A bevy of high profile films greet this Thanksgiving weekend, hoping to continue the strong November run and counteract last year's highly disappointing holiday weekend. And while Disney was responsible for that aspect of it last year, they're equally responsible for the comeback.
Weekend Forecast for November 23-27, 2016
Weekend Box Office Forecast for November 23-27, 2016
By Reagen Sulewski
November 23, 2016
The Pixar/Disney branded The Good Dinosaur was their first “flop” last Thanksgiving, with just $123 million domestic. Walt Disney proper comes back roaring this holiday with Moana, a Hawaiian-themed adventure film addition to their Disney princess roster. Set in the recent past, it follows the title character, a Pacific Islander teenager, who journeys into the ocean on a quest to reclaim her tribe's rightful place as adventurers on the vast blue Pacific. It's not a Disney movie without a sidekick, although I'm not sure this character, a demi-god named Maui played by Dwayne Johnson, would really think of himself that way.
Battling angry volcano demons, a race of sentient malevolent coconut creatures and a host of other obstacles along the way, lessons are learned, character is revealed, and songs are sung, notably this time co-written by current Broadway wunderkind Lin-Manuel Miranda of Hamilton fame. With dazzling visuals and the typical Disney formula back in effect, this looks like an easy winner, albeit not on the Frozen level necessarily. Reviews are rather ecstatic, however, and word-of-mouth could push this one to significant heights over the holiday season.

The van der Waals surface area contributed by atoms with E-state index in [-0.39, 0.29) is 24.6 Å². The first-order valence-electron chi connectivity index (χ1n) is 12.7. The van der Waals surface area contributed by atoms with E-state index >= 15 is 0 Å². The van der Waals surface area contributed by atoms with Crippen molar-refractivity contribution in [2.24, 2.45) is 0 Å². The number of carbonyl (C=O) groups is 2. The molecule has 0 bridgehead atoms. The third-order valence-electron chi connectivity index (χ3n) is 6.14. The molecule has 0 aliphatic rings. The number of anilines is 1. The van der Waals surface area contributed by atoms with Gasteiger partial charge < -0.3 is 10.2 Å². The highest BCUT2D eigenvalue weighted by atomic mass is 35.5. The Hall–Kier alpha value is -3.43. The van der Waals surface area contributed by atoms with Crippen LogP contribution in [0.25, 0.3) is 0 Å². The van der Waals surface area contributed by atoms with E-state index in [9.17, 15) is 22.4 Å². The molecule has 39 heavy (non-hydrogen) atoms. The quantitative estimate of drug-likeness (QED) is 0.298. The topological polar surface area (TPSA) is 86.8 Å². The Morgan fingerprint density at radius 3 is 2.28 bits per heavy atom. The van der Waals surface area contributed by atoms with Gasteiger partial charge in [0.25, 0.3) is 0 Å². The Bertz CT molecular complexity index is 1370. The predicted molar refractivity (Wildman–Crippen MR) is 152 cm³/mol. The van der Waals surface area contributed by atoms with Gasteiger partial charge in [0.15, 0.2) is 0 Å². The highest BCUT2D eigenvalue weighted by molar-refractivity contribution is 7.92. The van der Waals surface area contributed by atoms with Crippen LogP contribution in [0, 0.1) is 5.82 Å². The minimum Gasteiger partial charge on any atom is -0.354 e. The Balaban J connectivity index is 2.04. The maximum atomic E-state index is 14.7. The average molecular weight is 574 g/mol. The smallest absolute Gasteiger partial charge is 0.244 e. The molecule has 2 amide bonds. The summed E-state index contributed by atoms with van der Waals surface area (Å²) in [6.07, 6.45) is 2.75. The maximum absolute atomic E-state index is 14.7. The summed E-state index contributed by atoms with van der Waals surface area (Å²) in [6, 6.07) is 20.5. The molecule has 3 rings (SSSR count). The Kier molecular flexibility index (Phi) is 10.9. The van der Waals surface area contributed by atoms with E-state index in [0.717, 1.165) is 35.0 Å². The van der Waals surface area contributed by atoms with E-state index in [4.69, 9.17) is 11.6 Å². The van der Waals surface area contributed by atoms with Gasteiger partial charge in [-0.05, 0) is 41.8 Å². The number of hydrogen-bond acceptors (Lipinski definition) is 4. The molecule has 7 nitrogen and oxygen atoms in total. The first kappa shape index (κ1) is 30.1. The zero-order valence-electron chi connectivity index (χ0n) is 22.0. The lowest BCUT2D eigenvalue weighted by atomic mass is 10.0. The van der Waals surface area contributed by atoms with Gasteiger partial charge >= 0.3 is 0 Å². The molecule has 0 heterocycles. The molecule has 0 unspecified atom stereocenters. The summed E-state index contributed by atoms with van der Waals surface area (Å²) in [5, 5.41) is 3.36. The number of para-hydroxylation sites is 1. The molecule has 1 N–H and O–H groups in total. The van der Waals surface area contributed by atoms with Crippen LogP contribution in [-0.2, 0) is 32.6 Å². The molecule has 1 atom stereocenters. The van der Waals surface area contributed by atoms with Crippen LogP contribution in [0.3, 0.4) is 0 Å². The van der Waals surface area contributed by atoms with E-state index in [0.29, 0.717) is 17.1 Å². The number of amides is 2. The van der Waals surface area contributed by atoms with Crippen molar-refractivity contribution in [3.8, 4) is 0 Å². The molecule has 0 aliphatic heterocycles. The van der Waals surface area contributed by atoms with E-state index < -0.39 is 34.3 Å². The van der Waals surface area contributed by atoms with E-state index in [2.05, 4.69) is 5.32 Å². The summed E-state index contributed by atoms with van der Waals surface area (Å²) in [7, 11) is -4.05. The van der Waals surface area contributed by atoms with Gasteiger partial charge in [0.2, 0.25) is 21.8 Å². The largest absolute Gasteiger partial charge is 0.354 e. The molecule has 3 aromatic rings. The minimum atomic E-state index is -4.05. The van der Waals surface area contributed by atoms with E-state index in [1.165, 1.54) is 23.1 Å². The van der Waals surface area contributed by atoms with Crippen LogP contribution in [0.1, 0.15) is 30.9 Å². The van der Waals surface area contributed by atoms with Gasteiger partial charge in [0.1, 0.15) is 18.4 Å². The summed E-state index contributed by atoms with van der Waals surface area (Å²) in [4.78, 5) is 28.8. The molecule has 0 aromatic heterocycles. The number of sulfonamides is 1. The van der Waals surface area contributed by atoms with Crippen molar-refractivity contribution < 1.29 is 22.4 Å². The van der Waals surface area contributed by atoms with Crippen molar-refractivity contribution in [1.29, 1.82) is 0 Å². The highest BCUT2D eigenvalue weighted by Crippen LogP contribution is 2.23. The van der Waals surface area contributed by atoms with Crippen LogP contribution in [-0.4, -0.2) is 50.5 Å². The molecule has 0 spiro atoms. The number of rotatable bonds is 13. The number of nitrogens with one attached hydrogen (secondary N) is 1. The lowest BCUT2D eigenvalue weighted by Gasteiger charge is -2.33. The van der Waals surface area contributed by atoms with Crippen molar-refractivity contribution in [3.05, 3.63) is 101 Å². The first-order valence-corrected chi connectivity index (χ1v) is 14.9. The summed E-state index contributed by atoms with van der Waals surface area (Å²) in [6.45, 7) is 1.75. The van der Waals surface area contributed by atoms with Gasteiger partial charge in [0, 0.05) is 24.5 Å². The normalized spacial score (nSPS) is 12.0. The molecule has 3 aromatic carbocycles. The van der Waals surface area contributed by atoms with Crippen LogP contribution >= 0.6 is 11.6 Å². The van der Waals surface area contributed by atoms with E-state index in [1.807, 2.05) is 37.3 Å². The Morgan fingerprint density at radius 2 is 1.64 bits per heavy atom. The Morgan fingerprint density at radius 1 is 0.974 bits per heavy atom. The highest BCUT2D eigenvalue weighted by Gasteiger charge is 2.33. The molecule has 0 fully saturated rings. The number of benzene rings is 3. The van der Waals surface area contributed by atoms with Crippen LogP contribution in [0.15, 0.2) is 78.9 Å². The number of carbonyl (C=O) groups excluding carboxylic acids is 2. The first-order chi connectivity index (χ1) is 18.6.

Since the revitalization of the Disney animation studio with its new direction after Tangled (versus the near Pixar subsuming of it), it's been riding a high streak, not limited to the world-bestriding success of Frozen. There's probably no parallels to be drawn between Big Hero 6, Wreck-It-Ralph, Zootopia and this movie, but it does show that there is a commitment to story and style that has come back in spades, and that the studio has recaptured its magic. Over the holiday, I predict a big win of $60 million in three days, and $85 million over five days.
Handling adult drama over the holidays is Allied, starring Brad Pitt and Marion Cotillard as a pair of assassins who fall in love on a mission during World War II in Nazi Germany. However, upon their return to London, British intelligence informs him that they think she may be a deep cover German spy, and that if it's proven, they expect him to execute her as a test of loyalty. It's a bit of a bind.
Directed by Robert Zemeckis in a bit of a departure from his normal material (although not entirely – think What Lies Beneath), it's a gritty and dark thriller about the bounds of love and how that can be tested in times of war. Somewhere between Casablanca and Mr. & Mrs. Smith in tone, it's gained some notoriety as the film that maybe, might have been a part of breaking up Pitt and Angelina Jolie's marriage, which has a certain irony to it. It's mostly standing on its own, however, and that's basically up to the movie's quality, which is... okay. While Cotillard seems like perfect casting, Pitt is a bit off in this role, though he's played a handful of World War II roles in the past. He's a good draw for a prestige picture like this, though, and it should push the film to around $14 million over three days and $20 million over five.